Sales VS. Marketing Department

You can’t attract customers without first informing them of your company and product or service. Marketing is the process that informs potential clients about what you have to offer. On the other hand, sales work directly with prospects to convince them why your solutions are worth their time and money.

Looks simple, right?

While these two functions are entirely different, they have a common goal: entice prospects and convert them to long-term and loyal customers to generate revenue.

So, what do these different business functions do, and whether or not they can work together? Let’s clarify and explore the difference between sales and marketing, and we will show you how you can align these two.

Difference Between Sales and Marketing

Sales and marketing are different functions, but both of these directly impact the lead generation process and the business’s revenue. The word, sales, includes all activities and tasks that lead to the selling of products and services. While marketing involves getting consumers interested in the products and services that the company is offering.

Furthermore, salespeople or managers’ primary task is to manage relationships with potential clients and offer them a viable solution that leads to a successful sale.

On the other hand, marketing includes all activities and tasks that help to build people’s interest in your products, services, or brand. Marketers utilize market research and stats to figure out the market trends and interests of potential clients.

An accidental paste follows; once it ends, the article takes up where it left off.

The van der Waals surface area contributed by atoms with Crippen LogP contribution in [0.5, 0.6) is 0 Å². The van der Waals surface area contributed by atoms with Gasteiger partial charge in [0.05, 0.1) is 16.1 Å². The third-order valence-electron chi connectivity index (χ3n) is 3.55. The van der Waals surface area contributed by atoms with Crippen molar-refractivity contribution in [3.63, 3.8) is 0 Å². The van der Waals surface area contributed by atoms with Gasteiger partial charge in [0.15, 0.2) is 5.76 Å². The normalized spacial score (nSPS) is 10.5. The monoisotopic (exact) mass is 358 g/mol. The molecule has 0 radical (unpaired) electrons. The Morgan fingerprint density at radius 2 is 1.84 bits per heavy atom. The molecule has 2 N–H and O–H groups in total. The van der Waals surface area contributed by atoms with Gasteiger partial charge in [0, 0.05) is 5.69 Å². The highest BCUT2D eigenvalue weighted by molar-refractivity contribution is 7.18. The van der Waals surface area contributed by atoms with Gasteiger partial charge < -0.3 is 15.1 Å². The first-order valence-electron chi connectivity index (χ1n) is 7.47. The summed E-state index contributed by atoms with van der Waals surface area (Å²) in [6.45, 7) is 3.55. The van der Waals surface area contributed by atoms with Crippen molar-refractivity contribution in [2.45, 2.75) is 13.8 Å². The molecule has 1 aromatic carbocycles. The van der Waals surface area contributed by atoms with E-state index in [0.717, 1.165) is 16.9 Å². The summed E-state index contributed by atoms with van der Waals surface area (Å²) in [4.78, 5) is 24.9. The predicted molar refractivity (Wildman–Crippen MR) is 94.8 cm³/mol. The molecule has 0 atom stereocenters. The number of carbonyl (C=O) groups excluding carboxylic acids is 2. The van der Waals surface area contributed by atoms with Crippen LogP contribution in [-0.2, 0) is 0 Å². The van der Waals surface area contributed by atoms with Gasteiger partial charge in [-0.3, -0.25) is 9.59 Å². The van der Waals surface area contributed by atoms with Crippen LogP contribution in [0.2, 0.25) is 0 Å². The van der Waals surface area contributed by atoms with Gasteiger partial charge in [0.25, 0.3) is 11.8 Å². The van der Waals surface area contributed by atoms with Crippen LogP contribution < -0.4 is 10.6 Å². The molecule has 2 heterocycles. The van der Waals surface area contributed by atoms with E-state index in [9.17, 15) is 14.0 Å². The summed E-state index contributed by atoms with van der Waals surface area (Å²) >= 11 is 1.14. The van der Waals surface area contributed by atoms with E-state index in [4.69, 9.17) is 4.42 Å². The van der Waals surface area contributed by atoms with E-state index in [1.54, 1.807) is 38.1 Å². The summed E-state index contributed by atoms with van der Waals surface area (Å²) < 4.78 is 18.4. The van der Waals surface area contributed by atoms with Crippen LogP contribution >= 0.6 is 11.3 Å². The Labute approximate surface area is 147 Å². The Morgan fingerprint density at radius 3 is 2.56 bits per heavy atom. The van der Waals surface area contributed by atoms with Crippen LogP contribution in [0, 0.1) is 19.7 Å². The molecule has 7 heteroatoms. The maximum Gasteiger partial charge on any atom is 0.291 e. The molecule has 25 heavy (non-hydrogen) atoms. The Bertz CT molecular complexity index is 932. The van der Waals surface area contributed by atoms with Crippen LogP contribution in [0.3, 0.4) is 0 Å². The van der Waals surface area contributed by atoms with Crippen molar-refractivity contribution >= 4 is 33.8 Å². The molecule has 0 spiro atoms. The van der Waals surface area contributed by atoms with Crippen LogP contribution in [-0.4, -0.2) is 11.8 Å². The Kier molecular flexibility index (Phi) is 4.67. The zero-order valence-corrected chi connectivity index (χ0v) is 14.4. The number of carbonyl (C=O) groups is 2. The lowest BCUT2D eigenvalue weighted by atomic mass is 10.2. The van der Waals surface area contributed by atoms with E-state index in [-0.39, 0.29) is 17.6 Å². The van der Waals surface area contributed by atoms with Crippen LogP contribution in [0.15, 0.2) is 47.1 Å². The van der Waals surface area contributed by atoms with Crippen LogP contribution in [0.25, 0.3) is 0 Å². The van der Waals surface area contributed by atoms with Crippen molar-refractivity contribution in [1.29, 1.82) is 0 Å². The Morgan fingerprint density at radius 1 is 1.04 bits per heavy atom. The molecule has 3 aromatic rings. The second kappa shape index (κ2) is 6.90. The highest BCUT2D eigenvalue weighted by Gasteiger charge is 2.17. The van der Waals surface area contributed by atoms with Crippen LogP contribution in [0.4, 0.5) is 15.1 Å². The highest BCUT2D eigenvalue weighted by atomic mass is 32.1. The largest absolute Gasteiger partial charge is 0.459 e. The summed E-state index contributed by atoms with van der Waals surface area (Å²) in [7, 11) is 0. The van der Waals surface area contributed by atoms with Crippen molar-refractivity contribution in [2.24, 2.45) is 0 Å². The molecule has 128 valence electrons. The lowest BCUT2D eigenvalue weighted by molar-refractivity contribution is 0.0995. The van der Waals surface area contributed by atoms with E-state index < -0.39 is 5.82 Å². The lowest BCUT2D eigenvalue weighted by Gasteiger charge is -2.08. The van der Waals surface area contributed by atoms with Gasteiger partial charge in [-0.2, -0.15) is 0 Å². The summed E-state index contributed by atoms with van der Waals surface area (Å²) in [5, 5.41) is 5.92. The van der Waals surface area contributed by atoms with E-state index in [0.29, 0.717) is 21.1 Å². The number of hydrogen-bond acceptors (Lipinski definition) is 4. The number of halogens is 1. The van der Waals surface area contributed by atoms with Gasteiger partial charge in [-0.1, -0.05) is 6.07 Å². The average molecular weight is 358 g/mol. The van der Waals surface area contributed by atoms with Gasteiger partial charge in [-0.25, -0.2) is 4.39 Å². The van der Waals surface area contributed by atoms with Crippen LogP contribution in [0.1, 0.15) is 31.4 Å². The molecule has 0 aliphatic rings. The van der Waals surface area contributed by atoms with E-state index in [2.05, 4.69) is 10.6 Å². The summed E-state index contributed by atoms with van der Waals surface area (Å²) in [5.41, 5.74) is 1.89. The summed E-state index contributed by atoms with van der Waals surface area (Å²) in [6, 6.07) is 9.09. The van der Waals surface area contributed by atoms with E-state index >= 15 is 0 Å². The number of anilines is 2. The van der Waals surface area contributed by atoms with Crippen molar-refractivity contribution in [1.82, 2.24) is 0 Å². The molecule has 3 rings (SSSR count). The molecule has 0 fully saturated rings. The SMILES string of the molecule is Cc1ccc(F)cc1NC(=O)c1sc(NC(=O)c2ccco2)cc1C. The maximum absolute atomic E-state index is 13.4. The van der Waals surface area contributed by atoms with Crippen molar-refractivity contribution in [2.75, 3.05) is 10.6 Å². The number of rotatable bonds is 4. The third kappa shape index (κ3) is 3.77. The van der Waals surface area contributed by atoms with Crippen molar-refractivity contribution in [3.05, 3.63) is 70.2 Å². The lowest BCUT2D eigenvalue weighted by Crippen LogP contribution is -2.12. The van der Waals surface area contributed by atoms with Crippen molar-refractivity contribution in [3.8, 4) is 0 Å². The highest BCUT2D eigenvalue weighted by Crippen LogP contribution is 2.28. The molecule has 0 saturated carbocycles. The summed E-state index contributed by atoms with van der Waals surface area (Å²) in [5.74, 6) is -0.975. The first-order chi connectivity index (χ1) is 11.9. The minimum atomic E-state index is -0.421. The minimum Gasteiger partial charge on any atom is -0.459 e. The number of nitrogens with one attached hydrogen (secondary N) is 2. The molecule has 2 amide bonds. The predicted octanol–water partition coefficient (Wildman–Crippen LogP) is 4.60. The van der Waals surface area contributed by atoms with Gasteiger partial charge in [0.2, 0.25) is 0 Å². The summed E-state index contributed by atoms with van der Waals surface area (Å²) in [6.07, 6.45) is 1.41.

Marketing departments are liable for running advertising campaigns to entice users to the business’ brand, product, or service.

Although these two functions look the same, there are some notable differences between marketing and sales. For example, marketing emphasizes its efforts on the normal users or larger groups, whereas sales approach smaller public groups.

But, these are not the only difference; some other things that differentiate these two vital business functions are given below:

Marketing vs. Sales: What makes them different?

To build a strong partnership between marketing and sales, you must understand the core elements of both these departments. Let’s explore them:


Whether you are drafting a marketing or sales strategy, both include the business’s history and its main goals and objectives. Then the plans move into the aspects that are definite for each function.

The marketing plan or strategy defines what the product is, its cost, who will be the buyers, and where you will sell it. This process is known as the 4Ps of marketing and advertising: product, price, place, and promotion. 

When goals are clearly defined, marketing channels are picked, and a budget is allocated for the campaigns, the marketing team will pursue the plan.

Sales plans have all the details about the sales process, team structure, target users and market, and business goals. Besides, the sales plan describes the action plan, sales tools, and resources that you will need to meet and hit these targets.


The main goal of marketing is to view the big picture and advertise the brand and its products and services. One of the major functions of marketing is pricing products and communicating how the company’s offerings will fill consumers’ needs and desires. 

Goals of marketing are often long-term as marketing campaigns have long spans, and some campaigns are run for months.